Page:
Alexander knows nothing about Israel and next to nothing about Palestinians. I have debunked these ridiculous claims over the years.

The fact is that Palestinians could have had a state five times over - and refused. That is not Israel's fault.

The fact is that Palestinians, after promising to avoid terror in 1993, have never stopped their terror campaigns against Jews in Israel. That is not Israel's fault.

The fact is that Israel has a legal right to the territories that is at least as compelling as that of a people who literally didn't exist as a people seventy years ago.

The fact is that Arabs in the West Bank have more freedom and better living conditions, better education, better health care than most of their brethren in neighboring Egypt and Jordan.

The fact is that most of the issues with Gaza are directly because of decisions made by Mahmoud Abbas in Ramallah.

If there is any silence around the Palestinians, it is around these facts which Michelle Alexander and The New York Times will rarely mention. That is the conspiracy of silence.

Her pretense that she is being brave by mentioning this is absurd. Bravery would be for her to say something honest about Israel that contradicts these tired lies and anti-Israel propaganda that she swallows whole.

But Ms. Alexander insists that Martin Luther King would agree with her:

Ultimately, King canceled a pilgrimage to Israel in 1967 after Israel captured the West Bank. During a phone call about the visit with his advisers, he said, “I just think that if I go, the Arab world, and of course Africa and Asia for that matter, would interpret this as endorsing everything that Israel has done, and I do have questions of doubt.”
Here is the entire quote:
I’d run into the situation where I’m damned if I say this and I’m damned if I say that no matter what I’d say, and I’ve already faced enough criticism including pro-Arab. I just think that if I go, the Arab world, and of course Africa and Asia for that matter, would interpret this as endorsing everything that Israel has done, and I do have questions of doubt... Most of it [the pilgrimage] would be Jerusalem and they [the Israelis] have annexed Jerusalem, and any way you say it they don’t plan to give it up... I frankly have to admit that my instincts - and when I follow my instincts so to speak I’m usually right - I just think that this would be a great mistake. I don’t think I could come out unscathed.
King was talking primarily about his reputation. He wanted to maintain support from the Arab and African worlds, and his main reason to cancel the visit was because of how it would hurt his standing, not any moral stance.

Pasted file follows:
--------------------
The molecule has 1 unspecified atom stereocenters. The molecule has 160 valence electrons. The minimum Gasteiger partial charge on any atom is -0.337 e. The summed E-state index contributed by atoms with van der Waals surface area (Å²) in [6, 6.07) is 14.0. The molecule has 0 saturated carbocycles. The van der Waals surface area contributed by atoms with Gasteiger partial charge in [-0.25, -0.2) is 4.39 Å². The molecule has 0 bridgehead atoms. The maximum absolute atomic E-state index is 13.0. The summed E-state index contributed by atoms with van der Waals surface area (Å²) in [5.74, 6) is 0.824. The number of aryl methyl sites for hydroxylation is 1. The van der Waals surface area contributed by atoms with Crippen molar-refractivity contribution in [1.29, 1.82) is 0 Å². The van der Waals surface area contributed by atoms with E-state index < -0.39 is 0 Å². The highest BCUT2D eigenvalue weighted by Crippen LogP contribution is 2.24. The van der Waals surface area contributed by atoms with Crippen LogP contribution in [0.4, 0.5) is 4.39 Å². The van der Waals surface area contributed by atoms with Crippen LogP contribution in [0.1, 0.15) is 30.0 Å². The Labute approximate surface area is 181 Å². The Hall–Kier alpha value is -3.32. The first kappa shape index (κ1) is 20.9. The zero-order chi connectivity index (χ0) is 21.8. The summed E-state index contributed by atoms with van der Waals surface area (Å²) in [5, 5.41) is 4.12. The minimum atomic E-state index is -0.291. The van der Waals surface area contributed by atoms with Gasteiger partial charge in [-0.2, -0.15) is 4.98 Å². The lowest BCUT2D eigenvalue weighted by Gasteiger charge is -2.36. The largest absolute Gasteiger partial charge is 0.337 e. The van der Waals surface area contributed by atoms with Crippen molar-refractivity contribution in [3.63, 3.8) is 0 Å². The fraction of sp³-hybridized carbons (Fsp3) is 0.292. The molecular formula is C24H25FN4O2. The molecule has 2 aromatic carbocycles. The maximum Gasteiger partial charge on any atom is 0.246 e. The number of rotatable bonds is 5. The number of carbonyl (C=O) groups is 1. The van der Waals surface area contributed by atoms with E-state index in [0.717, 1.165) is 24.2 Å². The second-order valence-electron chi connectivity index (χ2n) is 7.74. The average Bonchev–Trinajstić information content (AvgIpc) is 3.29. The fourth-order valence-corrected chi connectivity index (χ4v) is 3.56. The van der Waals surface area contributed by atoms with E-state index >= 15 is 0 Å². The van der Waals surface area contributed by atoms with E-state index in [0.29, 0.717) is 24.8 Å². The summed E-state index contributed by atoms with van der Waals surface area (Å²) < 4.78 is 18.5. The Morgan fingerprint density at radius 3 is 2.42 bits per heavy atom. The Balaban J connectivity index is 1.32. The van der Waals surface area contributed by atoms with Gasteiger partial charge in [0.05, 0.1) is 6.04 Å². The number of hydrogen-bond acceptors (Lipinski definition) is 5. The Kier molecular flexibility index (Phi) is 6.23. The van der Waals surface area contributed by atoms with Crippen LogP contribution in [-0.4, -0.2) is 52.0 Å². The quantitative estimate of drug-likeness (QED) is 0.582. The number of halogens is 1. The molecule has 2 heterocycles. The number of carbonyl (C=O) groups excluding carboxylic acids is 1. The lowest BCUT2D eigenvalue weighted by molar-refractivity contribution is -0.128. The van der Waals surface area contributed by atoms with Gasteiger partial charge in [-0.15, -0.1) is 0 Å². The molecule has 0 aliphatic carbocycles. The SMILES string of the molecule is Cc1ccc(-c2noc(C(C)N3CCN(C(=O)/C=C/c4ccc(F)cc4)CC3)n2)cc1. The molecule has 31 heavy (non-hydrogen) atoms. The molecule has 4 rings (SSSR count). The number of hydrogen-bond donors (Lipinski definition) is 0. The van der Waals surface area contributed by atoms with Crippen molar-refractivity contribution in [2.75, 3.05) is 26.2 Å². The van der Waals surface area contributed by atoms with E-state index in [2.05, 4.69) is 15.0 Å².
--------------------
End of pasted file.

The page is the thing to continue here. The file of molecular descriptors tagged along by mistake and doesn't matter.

Yes, he had doubts about Israel capturing territory, and he did say that he felt that Israel should return territory for peace. And - it did exactly that, with Egypt. It also gave Palestinians land where they can live autonomously, and the result was not peace, but more terror.

Sorry if those actual, provable facts are too inconvenient to mention.

Alexander quotes a rabidly anti-Israel historian as "proof" that King would have been anti-Israel today. But if you look at the last words he publicly spoke on Israel, at the Rabbinical Assembly on March 25, 1968 a week before he was assassinated and nearly a year after the "occupation," this is what he said:

On the Middle East crisis, we have had various responses. The response of some of the so-called young militants again does not represent the position of the vast majority of Negroes. There are some who are color-consumed and they see a kind of mystique in being colored, and anything non-colored is condemned. We do not follow that course in the Southern Christian Leadership Conference, and certainly most of the organizations in the civil rights movement do not follow that course.

I think it is necessary to say that what is basic and what is needed in the Middle East is peace. Peace for Israel is one thing. Peace for the Arab side of that world is another thing. Peace for Israel means security, and we must stand with all of our might to protect its right to exist, its territorial integrity. I see Israel, and never mind saying it, as one of the great outposts of democracy in the world, and a marvelous example of what can be done, how desert land almost can be transformed into an oasis of brotherhood and democracy. Peace for Israel means security and that security must be a reality.